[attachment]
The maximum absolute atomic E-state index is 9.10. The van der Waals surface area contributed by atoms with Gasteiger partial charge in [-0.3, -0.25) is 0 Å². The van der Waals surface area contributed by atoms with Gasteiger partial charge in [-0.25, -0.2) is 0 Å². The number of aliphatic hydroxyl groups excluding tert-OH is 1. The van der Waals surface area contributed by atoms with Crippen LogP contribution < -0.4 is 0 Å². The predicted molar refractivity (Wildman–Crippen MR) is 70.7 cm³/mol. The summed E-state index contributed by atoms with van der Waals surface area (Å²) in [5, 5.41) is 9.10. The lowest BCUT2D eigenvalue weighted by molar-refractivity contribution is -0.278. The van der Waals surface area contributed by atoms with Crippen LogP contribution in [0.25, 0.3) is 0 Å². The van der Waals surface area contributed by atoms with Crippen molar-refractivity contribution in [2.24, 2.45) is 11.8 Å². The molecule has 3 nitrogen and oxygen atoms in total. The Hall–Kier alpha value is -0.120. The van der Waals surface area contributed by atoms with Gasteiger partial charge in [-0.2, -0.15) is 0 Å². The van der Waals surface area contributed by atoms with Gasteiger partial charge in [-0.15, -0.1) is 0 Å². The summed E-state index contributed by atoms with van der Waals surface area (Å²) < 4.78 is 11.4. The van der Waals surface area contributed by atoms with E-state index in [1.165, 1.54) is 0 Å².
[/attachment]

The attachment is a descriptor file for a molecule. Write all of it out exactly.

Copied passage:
The maximum absolute atomic E-state index is 9.10. The van der Waals surface area contributed by atoms with Gasteiger partial charge in [-0.3, -0.25) is 0 Å². The van der Waals surface area contributed by atoms with Gasteiger partial charge in [-0.25, -0.2) is 0 Å². The number of aliphatic hydroxyl groups excluding tert-OH is 1. The van der Waals surface area contributed by atoms with Crippen LogP contribution < -0.4 is 0 Å². The predicted molar refractivity (Wildman–Crippen MR) is 70.7 cm³/mol. The summed E-state index contributed by atoms with van der Waals surface area (Å²) in [5, 5.41) is 9.10. The lowest BCUT2D eigenvalue weighted by molar-refractivity contribution is -0.278. The van der Waals surface area contributed by atoms with Crippen LogP contribution in [0.25, 0.3) is 0 Å². The van der Waals surface area contributed by atoms with Crippen molar-refractivity contribution in [2.24, 2.45) is 11.8 Å². The molecule has 3 nitrogen and oxygen atoms in total. The Hall–Kier alpha value is -0.120. The van der Waals surface area contributed by atoms with Gasteiger partial charge in [-0.2, -0.15) is 0 Å². The van der Waals surface area contributed by atoms with Gasteiger partial charge in [-0.15, -0.1) is 0 Å². The summed E-state index contributed by atoms with van der Waals surface area (Å²) < 4.78 is 11.4. The van der Waals surface area contributed by atoms with E-state index in [1.165, 1.54) is 0 Å².